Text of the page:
To earn a five-star rating an ideal homeless camp requires the following: 1) invisible from the road and air so you don’t get harassed by people with homes, robbed by other homeless people, or picked up by the cops, 2) a stream nearby for drinking water, 3) within walking distance of the soup kitchen, 4) multiple exits in case you have to run for it. Based on these criteria you can predict with reasonable accuracy where most of the campsites are. Once found, suitable real estate is developed. Compared to a new ten thousand square-foot McMansion, or a row of condominiums, a homeless camp is easy on the earth. It’s non-permanent, uses few resources and most of what’s there is recycled or repurposed. When the owner leaves someone can pick it up in an hour. A year later you’d never know it had been there.
CLEANING UP AN ABANDONED HOMELESS CAMP
If a camp is still in use someone’s life depends on it. Taking a homeless person’s tent and sleeping bags is as bad as robbing a hunting camp. For that reason camps under a bridge or the docks should be left alone because it’s hard to know if the person is coming back. In the woods it’s a different story. You can safely assume a homeless camp is abandoned when the tent/tarps are flattened or gone, everything is soaked, animals have scattered stuff around and substantial leaf litter has collected on the site and on the trail leading to it. There is a forlorn aspect you can feel and an apprehension, too, in case there might be a dead body under a sleeping bag. There probably isn’t but you always think of that.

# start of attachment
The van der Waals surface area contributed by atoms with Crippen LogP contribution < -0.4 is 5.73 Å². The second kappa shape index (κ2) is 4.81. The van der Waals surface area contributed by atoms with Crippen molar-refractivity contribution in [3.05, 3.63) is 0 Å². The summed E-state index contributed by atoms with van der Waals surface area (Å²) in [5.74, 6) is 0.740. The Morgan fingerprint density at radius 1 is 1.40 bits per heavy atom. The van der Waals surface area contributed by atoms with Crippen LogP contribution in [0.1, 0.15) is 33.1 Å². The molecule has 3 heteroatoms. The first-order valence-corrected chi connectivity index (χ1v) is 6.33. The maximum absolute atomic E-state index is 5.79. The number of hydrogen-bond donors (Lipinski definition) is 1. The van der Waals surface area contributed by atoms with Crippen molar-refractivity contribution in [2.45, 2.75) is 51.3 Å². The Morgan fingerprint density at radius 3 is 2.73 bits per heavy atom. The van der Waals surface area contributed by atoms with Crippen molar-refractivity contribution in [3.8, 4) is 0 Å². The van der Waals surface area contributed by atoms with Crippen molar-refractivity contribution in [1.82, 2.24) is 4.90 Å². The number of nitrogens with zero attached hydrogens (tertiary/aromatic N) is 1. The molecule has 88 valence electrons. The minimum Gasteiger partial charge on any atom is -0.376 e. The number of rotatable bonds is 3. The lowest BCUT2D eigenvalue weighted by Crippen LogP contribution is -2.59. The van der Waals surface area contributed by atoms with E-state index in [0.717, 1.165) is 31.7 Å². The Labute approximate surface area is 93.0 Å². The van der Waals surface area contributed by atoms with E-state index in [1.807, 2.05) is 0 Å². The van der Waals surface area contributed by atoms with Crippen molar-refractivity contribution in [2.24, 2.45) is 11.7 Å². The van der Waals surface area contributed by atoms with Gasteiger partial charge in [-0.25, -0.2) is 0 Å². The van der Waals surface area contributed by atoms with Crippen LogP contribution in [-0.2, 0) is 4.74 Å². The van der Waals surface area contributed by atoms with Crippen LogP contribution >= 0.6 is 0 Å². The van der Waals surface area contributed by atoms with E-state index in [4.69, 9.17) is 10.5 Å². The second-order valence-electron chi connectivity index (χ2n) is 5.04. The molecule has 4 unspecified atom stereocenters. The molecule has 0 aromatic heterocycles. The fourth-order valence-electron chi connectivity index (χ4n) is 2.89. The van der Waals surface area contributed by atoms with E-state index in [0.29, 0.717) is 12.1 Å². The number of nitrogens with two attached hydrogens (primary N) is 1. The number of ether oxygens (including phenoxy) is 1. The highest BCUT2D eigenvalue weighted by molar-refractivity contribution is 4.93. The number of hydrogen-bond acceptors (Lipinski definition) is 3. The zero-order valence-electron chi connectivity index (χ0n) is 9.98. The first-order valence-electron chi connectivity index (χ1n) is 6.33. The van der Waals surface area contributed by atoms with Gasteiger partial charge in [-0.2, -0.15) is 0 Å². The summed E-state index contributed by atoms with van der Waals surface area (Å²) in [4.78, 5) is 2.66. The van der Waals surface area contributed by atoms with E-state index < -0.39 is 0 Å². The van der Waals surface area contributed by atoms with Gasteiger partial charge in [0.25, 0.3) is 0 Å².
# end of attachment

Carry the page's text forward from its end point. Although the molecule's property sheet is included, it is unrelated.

An abandoned homeless camp is like an anthropological dig. You wonder about the person. How did their lives come to this? How long were they here? Where did they go? Were they happy? What were their days and nights like in this place? Successful homeless people are surprisingly dialed in to things like preventative foot and dental care. In an expert camp you might find half a dozen pairs of shoes and toothpaste, brushes and those throwaway plastic dental floss/toothpick things. With no stove and the fire pit rained out, keeping warm and dry is impossible but campers do what they can. Usually there will be lots of plastic garbage bags and tarps. The tarps are inevitably dumpster finds, worn and leaking to begin with, but better than nothing.